Gol Gumbad – Delhi

Situated at the eastern extent of Lodi Road near JLN stadium in Delhi, Gol Gumbad is one of a number of tombs, graves and small mosques that surround Nizamuddin,  the historic village which gets its name from the Sufi saint, Hazrat Nizamuddin. From the outside the tomb suggests it was constructed during the Tughlaq period, but architectural details within indicate it is a Lodi period building dating to the 15th century.

The tomb has a square plan, measuring 13.5m on each side with a recessed arch and central doorway. There’s a staircase on the southern side that leads up to the terrace, although this tomb now seems to be always locked. Peering in through the doorway, the actual grave marker appears to be missing, so this is yet another tomb for which we know absolutely nothing about the occupant. As is so often the case with such monuments, the interior appears to be now used for storing various items, some of which give hints that perhaps some renovation is about to commence, or has been suspended.

After a bit of research it would appear that the Gol Gumbad is about to receive a bit of a facelift. The Delhi government has joined the ‘Adopt a Heritage’ scheme, with a private firm, ResBird Technologies Group, adopting the monument through the city’s Archaeology Department which will oversee the renovations. Other prominent monuments in Delhi such as the Red Fort, Qutub Minar and Jantar Mantar have already been adopted through the scheme. This will not only ensure the upkeep of the monument itself, but also enhance nearby amenities such as providing clean drinking water and offering WiFi connectivity at the site.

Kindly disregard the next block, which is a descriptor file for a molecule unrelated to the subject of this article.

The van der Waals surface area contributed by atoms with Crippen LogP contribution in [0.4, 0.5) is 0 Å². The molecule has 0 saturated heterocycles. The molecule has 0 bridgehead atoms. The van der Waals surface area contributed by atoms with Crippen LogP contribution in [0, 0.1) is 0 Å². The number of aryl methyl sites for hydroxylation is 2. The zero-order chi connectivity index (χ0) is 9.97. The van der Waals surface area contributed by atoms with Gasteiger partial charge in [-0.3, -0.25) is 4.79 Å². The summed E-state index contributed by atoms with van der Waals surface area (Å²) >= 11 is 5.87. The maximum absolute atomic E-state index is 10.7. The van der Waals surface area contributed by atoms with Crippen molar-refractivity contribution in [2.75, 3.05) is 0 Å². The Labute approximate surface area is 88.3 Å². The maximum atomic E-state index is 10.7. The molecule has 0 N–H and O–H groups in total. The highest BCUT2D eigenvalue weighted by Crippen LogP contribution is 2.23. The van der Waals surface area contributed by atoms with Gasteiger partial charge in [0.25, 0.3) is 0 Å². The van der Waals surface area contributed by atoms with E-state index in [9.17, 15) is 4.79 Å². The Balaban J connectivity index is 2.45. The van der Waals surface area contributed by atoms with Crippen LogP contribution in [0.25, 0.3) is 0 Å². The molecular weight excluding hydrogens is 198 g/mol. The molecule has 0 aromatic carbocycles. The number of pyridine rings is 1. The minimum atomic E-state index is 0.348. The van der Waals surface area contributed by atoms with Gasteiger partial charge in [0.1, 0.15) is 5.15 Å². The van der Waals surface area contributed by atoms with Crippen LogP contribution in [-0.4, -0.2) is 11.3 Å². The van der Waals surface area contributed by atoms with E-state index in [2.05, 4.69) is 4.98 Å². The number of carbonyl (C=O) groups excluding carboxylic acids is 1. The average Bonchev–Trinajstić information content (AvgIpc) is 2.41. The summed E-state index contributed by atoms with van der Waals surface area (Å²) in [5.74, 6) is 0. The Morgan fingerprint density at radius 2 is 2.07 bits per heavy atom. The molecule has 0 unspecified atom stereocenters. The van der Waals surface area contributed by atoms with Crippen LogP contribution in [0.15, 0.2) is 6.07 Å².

ResBird Technologies is part of the Bird Group, who seem to have developed an app for IOS and Android that offers tourists an audio guided tour of various Indian monuments. The app is called ‘Audio Odigos’, there’s a little more information on their efforts here. I have just installed the app to take a look, but sadly at the moment the content is very thin on the ground with only three sites in Delhi and two in Agra. With the app having been launched well over a year ago, I am a little disappointed with the amount of content it currently has.

I hope all these good intensions are followed through to fruition. I will certainly revisit the app and the Gol Gumbad on my next trip to India (goodness knows when that will be) to see how things have progressed on both fronts.

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Categories: Delhi, Gol Gumbad, India

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